But if you can’t fly that often, you can still get some of the same benefits by getting an airline’s credit card with the perk of hefty bonus miles just for signing up.
A good one is Citi/AAdvantage Platinum Select World Elite Mastercard with American Airlines. It gives 60,000 bonus miles on American, the most from a major U.S. airline, if you spend $3,000 in purchases within the first three months. That’s not a small amount of money, but you can apply some charges you already pay monthly, like groceries or smartphone bills.
The best part: 60,000 miles is already a free trip to Europe or more than one free domestic trip (routes start at 15,000 round trip on American Airlines), which can save you hundreds of dollars.
When looking for credit cards, note many have annual fees. For the Citi/AAdvantage card, the $99 fee is waived for the first year.
As long as you have the card, you will get free checked bags and priority boarding and, of course, miles for every dollar spent, which is true for all major airline credit cards. Whether you continue to use the card for purchases after three months is up to you, but just having it has advantages.
4. Get flight alerts when fares drop
I use Google Flights to book flights because it gives you the best real-time airfares, plus tools to buy the cheapest ticket, like suggesting a cheaper airport to use if there is more than one in the area.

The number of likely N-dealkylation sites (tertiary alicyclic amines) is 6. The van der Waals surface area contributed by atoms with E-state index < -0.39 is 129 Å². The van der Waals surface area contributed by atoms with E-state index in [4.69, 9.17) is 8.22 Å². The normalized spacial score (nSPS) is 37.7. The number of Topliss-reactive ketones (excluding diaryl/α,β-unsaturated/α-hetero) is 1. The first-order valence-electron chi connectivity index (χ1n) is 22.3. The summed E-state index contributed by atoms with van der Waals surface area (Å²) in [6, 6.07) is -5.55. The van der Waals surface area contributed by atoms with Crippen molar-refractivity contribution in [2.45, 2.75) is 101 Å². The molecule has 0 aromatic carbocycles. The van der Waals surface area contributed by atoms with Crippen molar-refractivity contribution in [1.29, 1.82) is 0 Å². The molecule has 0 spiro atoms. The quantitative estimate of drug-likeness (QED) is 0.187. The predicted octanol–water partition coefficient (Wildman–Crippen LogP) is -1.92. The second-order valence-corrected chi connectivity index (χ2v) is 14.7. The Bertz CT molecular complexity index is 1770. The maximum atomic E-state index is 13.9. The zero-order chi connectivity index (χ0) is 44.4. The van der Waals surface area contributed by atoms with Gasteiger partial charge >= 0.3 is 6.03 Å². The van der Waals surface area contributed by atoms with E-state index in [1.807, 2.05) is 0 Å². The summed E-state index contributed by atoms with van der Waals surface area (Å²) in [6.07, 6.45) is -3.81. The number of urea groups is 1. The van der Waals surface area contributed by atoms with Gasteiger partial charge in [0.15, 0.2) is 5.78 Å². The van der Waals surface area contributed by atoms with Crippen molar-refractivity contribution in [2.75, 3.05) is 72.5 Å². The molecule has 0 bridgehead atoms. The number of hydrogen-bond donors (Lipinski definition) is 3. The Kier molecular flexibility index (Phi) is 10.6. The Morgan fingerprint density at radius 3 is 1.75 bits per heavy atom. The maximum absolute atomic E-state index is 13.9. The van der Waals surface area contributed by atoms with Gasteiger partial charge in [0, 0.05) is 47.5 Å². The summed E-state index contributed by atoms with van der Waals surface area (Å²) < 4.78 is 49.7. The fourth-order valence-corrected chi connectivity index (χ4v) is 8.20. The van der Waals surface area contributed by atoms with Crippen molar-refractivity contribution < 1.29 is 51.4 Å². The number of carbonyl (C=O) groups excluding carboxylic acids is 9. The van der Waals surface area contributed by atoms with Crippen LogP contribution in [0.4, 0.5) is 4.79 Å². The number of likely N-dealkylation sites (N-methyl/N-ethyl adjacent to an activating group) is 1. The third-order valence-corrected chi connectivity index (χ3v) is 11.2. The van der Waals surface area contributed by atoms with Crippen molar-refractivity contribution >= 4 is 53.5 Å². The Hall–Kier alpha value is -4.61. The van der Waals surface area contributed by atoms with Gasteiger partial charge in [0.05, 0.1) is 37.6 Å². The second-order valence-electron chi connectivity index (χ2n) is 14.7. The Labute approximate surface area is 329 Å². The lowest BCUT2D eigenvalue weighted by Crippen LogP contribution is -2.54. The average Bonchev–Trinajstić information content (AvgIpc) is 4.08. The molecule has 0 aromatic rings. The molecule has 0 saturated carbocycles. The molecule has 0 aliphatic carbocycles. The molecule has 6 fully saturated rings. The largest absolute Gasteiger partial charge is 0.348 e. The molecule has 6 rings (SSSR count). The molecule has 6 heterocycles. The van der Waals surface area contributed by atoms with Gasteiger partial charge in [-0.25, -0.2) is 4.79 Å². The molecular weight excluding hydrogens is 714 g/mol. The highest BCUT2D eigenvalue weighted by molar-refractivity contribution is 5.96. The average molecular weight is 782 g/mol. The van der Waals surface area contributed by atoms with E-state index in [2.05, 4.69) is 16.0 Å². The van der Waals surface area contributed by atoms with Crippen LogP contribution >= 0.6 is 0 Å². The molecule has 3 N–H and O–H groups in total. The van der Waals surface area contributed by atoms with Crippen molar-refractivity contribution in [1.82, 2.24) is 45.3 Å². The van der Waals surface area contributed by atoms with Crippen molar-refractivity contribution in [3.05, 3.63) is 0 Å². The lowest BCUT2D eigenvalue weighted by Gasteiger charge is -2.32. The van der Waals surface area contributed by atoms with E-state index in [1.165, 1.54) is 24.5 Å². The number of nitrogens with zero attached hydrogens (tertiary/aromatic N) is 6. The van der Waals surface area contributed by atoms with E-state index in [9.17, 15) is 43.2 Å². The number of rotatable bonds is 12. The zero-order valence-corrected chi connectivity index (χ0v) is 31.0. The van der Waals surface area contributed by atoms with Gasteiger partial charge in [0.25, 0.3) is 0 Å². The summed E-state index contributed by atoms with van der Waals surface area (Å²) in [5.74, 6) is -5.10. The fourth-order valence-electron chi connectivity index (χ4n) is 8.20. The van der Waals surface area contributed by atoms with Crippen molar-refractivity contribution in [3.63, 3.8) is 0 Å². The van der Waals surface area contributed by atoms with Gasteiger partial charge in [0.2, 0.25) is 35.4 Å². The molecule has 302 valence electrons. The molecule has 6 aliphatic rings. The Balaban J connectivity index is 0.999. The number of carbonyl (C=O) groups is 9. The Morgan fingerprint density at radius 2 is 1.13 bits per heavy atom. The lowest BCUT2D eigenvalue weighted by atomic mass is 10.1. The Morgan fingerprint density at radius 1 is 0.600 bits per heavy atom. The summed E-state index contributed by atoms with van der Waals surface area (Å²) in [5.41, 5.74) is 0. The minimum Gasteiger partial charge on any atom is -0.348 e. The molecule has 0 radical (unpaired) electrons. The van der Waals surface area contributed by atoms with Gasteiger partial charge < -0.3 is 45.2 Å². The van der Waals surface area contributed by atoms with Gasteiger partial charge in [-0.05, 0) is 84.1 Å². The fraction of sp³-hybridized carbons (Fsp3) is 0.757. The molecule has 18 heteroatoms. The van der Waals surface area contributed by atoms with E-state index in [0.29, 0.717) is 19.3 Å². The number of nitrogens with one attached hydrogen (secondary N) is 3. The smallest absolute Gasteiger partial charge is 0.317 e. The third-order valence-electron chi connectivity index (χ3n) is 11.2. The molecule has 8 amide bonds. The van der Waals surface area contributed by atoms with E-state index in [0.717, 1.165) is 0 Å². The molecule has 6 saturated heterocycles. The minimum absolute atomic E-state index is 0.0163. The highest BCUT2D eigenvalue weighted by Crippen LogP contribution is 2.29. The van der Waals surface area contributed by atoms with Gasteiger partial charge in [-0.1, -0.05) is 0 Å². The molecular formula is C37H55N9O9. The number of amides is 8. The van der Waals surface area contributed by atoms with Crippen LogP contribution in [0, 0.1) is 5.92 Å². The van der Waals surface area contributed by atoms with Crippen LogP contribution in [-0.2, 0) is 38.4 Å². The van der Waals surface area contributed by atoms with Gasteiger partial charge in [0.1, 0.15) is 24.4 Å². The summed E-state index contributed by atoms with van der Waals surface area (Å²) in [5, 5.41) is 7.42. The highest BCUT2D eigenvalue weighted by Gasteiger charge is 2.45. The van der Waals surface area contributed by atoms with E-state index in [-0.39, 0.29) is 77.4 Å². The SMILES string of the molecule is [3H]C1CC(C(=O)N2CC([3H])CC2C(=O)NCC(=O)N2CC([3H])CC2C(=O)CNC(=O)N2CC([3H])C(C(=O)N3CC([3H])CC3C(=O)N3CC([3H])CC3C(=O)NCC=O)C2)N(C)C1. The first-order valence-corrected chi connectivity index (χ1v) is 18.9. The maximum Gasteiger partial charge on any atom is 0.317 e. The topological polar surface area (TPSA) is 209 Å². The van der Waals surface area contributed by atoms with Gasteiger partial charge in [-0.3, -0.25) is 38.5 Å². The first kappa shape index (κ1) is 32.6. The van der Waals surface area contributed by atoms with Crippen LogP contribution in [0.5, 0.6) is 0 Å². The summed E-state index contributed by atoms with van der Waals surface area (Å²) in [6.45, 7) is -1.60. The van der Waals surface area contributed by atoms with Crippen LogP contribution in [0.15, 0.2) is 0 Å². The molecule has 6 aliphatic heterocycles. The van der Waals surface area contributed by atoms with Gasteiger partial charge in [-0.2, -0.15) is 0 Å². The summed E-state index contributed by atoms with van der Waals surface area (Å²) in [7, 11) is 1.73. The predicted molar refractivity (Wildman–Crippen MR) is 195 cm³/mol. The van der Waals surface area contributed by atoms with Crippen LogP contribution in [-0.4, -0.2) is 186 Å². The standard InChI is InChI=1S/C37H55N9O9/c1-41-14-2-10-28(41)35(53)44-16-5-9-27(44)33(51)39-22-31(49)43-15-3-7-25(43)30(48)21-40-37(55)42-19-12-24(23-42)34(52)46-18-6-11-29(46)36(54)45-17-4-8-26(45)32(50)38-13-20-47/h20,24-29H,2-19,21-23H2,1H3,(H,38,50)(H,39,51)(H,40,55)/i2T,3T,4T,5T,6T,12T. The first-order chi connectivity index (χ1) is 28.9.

Once you type in your cities for departure and arrival, it will show you a calendar with each day’s cheapest airfare, allowing you to determine the best date to fly. Also, when you put in your dates, its Flight Insights tool tells you if there’s a cheaper flight on another day.
My favorite part of Google Flights, though, is when you’re researching airfare, just click the tab that says “Track Prices” and it will track the price for the route you need and alert you via e-mail if the price drops.
Apps like Skyscanner and Hopper also offer price drop alerts.
5. Always aim to book brand-new hotel openings and flight routes
When a new hotel opens, to fill rooms, discounted introductory rates are offered. Same thing with an airline’s new routes, which will have tons of available seats and almost always cheaper fares. So stay on the lookout for what’s opening at the destinations to which you want to go.
For hotels, Google the words “new hotel” and whatever destination you’re interested in, then when you get the results, hit the “news” tab for the latest updates.